However excited Kebede Mikael was about the unique opportunity, he could not make use of it because he fell ill at that time. Kebede Michael was an avid reader. Upon hearing his employment at the occupying fascist government, his incarcerated uncle Lij Seifu wrote: "he is an ailing, frail, weak boy who stood no chance in guerilla warfare; let him make use of his brains to assist the resistance. He reached Addis Ababa four months before the liberation and was ordered to stay under house arrest at his own residence. Even though Kebede could not go to France and pursue his studies because of the Italo-Ethiopian War , Kebede Mikael spent a lot of time reading in the library founded by Mr.
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He is widely regarded as one of the most prolific and versatile intellectuals of modern Ethiopia — he was a poet, playwright, essayist, translator, historian, novelist, philosopher, journalist, and government officer belonging to the Shewa Amhara nobility and member of the Solomonic dynasty. He is well known as one of the mid-twentieth-century Japanizing Ethiopian intellectuals. In about , when his mother and grandmother moved to Arusi, todays Arsi for work, he went instead to his uncle Lij Seifu Mikael in Addis Ababa where he joined the Catholic Cathedral School as a boarding student.
It is said that he grew tired of the punishments by teachers at the school, and thus switched to Lazarist Catholic Mission School for some time. In between, upon his uncles appointment to administer parts of Harer, the 13 year old Kebede Mikael befriended Prince Mekonnen and was tasked with tutoring him.
The lessons were given in French , and Kebede Mikael proved to be highly proficient and hard working. During his student years, Kebede Mikael proved that he was highly receptive to learning: he had a strong affinity for the French language, and earned high grades in his French exams.
Taking note of his apt command of the French language and his high potential, his school officials recommended him for a scholarship opportunity under the then monarch, Emperor Haile Selassie I. Also impressed by his abilities, the Emperor granted him a full scholarship to go to France and pursue his studies. However excited Kebede Mikael was about the unique opportunity, he could not make use of it because he fell ill at that time.
The plan to send him to France for further French instruction was thwarted by the onset of the five-year war with Italy — , particularly because of the declaration of the Battle of Maychew It would be the second time for Kebede Mikael to tutor Prince Mekonnen. Kebede Michael was an avid reader. Although his formal education did not extend beyond high school, his writing was informed by his vast reading, as he revealed in an interview with Yekatit, a widely read Ethiopian newspaper, in September At the behest of his stepfather, he was employed in the fascists government as a liaison between the Italian officials and the Ethiopian nobility as well as in their department of information, then called "Office of Propaganda".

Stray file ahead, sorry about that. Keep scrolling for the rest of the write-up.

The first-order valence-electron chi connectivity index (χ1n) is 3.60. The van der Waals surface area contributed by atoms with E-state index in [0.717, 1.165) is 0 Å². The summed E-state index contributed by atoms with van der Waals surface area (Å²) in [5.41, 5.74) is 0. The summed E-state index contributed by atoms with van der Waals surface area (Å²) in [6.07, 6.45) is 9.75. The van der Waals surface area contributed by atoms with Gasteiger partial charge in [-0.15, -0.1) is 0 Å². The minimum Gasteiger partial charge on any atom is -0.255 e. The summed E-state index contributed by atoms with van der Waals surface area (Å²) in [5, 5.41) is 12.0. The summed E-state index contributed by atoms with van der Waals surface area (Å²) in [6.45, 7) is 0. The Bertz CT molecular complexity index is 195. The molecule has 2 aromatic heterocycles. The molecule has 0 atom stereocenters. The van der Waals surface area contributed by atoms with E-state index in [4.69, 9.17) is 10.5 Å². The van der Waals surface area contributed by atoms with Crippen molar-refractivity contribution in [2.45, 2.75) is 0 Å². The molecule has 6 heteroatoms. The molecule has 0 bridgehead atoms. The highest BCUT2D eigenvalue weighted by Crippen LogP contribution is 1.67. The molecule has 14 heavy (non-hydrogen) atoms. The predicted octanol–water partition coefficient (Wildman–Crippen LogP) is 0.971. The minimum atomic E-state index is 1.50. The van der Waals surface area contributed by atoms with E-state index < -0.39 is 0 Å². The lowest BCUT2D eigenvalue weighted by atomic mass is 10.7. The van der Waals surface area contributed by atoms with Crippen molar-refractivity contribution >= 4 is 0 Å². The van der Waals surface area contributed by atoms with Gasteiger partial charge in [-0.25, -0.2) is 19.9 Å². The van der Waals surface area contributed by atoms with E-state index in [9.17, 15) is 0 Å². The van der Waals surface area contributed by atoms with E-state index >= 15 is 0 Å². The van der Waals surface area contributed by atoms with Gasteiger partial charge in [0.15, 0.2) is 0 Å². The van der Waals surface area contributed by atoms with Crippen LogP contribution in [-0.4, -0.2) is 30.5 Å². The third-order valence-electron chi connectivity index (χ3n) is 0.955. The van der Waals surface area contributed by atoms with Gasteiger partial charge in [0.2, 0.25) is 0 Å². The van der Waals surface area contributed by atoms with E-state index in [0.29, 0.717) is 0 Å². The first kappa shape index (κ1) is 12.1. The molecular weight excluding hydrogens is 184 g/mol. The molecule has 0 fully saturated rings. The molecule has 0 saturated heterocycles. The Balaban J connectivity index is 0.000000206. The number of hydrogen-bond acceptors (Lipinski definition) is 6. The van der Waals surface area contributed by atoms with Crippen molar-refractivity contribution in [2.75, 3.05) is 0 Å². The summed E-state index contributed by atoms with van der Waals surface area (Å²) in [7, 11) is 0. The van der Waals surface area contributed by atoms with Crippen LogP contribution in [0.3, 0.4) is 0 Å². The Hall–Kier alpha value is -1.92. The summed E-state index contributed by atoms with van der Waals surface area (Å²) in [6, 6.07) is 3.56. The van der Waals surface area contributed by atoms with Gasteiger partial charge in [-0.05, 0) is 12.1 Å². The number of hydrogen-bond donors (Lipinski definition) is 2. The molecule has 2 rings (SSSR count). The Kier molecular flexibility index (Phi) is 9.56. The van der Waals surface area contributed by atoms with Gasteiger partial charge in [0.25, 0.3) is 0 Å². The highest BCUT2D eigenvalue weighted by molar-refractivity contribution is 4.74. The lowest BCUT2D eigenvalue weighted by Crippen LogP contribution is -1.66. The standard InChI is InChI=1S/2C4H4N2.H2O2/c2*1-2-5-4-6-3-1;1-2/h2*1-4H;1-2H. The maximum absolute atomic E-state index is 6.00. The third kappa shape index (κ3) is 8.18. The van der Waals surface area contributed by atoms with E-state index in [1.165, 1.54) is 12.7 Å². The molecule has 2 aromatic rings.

Upon hearing his employment at the occupying fascist government, his incarcerated uncle Lij Seifu wrote "he is an ailing, frail, weak boy who stood no chance in guerilla warfare, let him make a use of his brains to assist the resistance". He reached Addis Ababa four months before the liberation and ordered to stay under house arrest at his own residence. Even though Kebede could not go to France and pursue his studies because of the Italo-Ethiopian War , Kebede Mikael spent a lot of time reading in the library founded by Mr.
LeMoins, one of the French instructors of Prince Makonnen. It is reported that one of the books he most frequently read was Napoleon because he had a great admiration for Napoleon Bonaparte. He also picked up Italian during those years of extensive reading and learning.
That was only one of the many languages he spoke. He wrote Berhane Helina The Light of the Mind , which is largely considered his debut, during these years. Official positions After the defeat of Fascist Italy, Kebede Mikael served in the government in several capacities between and when Emperor Haile Selassie was deposed.
Kebede Mikael also participated in important international conferences as a special representative extraordinary and plenipotentiary of the Ethiopian government. He was a regular Ethiopian delegate to numerous international conferences at the United Nations in New York. Even while holding these positions, Kebede Michael did not stop writing. He published a total of 26 books during these thirty-three years of government service.
Later Life and Death It is said that Kebede Mikael faced many struggles after the revolution of when the Derg toppled the imperial monarchy headed by Haile Silassie.
His extended family members were either in the derg prison, executed or fled the country. Some sources also claim that he faced some discrimination based on rumors of mental illness in his late years. Kebede Mikael died at the age of 82 on November 12, June 28th has been designated as a memorial day in Ethiopia to commemorate him.
In November , Kebede Mikael received an Honorary Doctorate Degree from Addis Ababa University for his unparalleled excellence in literature and his role as an inspiration to generations of Ethiopian authors and writers. Those who knew him closely say that he loved to go to church and was a very polite and spiritual man.